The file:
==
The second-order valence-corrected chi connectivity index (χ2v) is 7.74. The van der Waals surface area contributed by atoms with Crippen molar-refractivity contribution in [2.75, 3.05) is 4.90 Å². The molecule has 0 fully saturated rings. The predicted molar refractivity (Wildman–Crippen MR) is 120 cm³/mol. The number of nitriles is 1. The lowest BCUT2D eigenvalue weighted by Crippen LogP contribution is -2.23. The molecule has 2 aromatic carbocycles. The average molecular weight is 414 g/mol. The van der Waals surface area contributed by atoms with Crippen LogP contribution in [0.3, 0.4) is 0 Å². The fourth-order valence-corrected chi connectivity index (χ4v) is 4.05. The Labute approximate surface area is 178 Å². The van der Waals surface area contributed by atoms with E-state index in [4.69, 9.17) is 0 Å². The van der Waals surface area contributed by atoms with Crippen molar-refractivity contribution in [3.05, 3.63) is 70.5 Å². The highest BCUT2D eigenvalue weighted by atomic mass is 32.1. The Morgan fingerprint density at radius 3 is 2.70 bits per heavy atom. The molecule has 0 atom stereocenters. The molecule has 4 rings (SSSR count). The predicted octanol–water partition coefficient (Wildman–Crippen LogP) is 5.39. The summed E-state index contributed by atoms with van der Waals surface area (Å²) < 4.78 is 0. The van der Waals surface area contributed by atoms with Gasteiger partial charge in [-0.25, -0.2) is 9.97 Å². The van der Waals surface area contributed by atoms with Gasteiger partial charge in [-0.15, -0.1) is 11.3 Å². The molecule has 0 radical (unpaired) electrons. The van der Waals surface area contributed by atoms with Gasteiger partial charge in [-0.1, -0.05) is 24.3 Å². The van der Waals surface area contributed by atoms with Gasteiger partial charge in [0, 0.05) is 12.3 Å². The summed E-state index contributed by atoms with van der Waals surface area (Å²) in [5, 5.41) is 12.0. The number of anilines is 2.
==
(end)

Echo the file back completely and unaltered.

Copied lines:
The second-order valence-corrected chi connectivity index (χ2v) is 7.74. The van der Waals surface area contributed by atoms with Crippen molar-refractivity contribution in [2.75, 3.05) is 4.90 Å². The molecule has 0 fully saturated rings. The predicted molar refractivity (Wildman–Crippen MR) is 120 cm³/mol. The number of nitriles is 1. The lowest BCUT2D eigenvalue weighted by Crippen LogP contribution is -2.23. The molecule has 2 aromatic carbocycles. The average molecular weight is 414 g/mol. The van der Waals surface area contributed by atoms with Crippen LogP contribution in [0.3, 0.4) is 0 Å². The fourth-order valence-corrected chi connectivity index (χ4v) is 4.05. The Labute approximate surface area is 178 Å². The van der Waals surface area contributed by atoms with E-state index in [4.69, 9.17) is 0 Å². The van der Waals surface area contributed by atoms with Crippen molar-refractivity contribution in [3.05, 3.63) is 70.5 Å². The highest BCUT2D eigenvalue weighted by atomic mass is 32.1. The Morgan fingerprint density at radius 3 is 2.70 bits per heavy atom. The molecule has 0 atom stereocenters. The molecule has 4 rings (SSSR count). The predicted octanol–water partition coefficient (Wildman–Crippen LogP) is 5.39. The summed E-state index contributed by atoms with van der Waals surface area (Å²) < 4.78 is 0. The van der Waals surface area contributed by atoms with Gasteiger partial charge in [-0.25, -0.2) is 9.97 Å². The van der Waals surface area contributed by atoms with Gasteiger partial charge in [-0.15, -0.1) is 11.3 Å². The molecule has 0 radical (unpaired) electrons. The van der Waals surface area contributed by atoms with Gasteiger partial charge in [-0.1, -0.05) is 24.3 Å². The van der Waals surface area contributed by atoms with Gasteiger partial charge in [0, 0.05) is 12.3 Å². The summed E-state index contributed by atoms with van der Waals surface area (Å²) in [5, 5.41) is 12.0. The number of anilines is 2.